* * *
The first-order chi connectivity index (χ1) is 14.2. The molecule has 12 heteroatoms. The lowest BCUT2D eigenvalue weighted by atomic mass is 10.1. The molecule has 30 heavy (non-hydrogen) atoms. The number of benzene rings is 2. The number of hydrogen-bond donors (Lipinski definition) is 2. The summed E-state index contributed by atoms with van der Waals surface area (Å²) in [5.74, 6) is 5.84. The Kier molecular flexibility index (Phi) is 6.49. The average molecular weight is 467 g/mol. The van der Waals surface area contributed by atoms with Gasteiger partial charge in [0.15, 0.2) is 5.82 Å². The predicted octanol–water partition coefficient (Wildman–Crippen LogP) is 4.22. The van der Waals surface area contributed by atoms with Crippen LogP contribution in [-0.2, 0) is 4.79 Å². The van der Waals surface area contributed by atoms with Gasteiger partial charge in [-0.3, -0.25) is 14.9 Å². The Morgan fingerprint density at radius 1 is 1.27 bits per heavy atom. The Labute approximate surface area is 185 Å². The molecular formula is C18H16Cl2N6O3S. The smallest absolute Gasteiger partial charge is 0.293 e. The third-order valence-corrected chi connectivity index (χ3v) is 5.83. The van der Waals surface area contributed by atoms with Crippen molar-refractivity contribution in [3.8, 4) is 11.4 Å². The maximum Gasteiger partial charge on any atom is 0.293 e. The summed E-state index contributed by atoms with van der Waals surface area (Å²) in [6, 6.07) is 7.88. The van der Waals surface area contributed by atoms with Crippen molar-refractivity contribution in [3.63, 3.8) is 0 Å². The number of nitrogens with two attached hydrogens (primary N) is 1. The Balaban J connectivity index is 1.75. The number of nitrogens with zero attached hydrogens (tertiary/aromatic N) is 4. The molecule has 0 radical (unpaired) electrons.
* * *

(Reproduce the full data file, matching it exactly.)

The first-order chi connectivity index (χ1) is 14.2. The molecule has 12 heteroatoms. The lowest BCUT2D eigenvalue weighted by atomic mass is 10.1. The molecule has 30 heavy (non-hydrogen) atoms. The number of benzene rings is 2. The number of hydrogen-bond donors (Lipinski definition) is 2. The summed E-state index contributed by atoms with van der Waals surface area (Å²) in [5.74, 6) is 5.84. The Kier molecular flexibility index (Phi) is 6.49. The average molecular weight is 467 g/mol. The van der Waals surface area contributed by atoms with Gasteiger partial charge in [0.15, 0.2) is 5.82 Å². The predicted octanol–water partition coefficient (Wildman–Crippen LogP) is 4.22. The van der Waals surface area contributed by atoms with Crippen LogP contribution in [-0.2, 0) is 4.79 Å². The van der Waals surface area contributed by atoms with Gasteiger partial charge in [-0.3, -0.25) is 14.9 Å². The Morgan fingerprint density at radius 1 is 1.27 bits per heavy atom. The Labute approximate surface area is 185 Å². The molecular formula is C18H16Cl2N6O3S. The smallest absolute Gasteiger partial charge is 0.293 e. The third-order valence-corrected chi connectivity index (χ3v) is 5.83. The van der Waals surface area contributed by atoms with Crippen molar-refractivity contribution in [3.8, 4) is 11.4 Å². The maximum Gasteiger partial charge on any atom is 0.293 e. The summed E-state index contributed by atoms with van der Waals surface area (Å²) in [6, 6.07) is 7.88. The van der Waals surface area contributed by atoms with Crippen molar-refractivity contribution in [3.63, 3.8) is 0 Å². The number of nitrogens with two attached hydrogens (primary N) is 1. The Balaban J connectivity index is 1.75. The number of nitrogens with zero attached hydrogens (tertiary/aromatic N) is 4. The molecule has 0 radical (unpaired) electrons.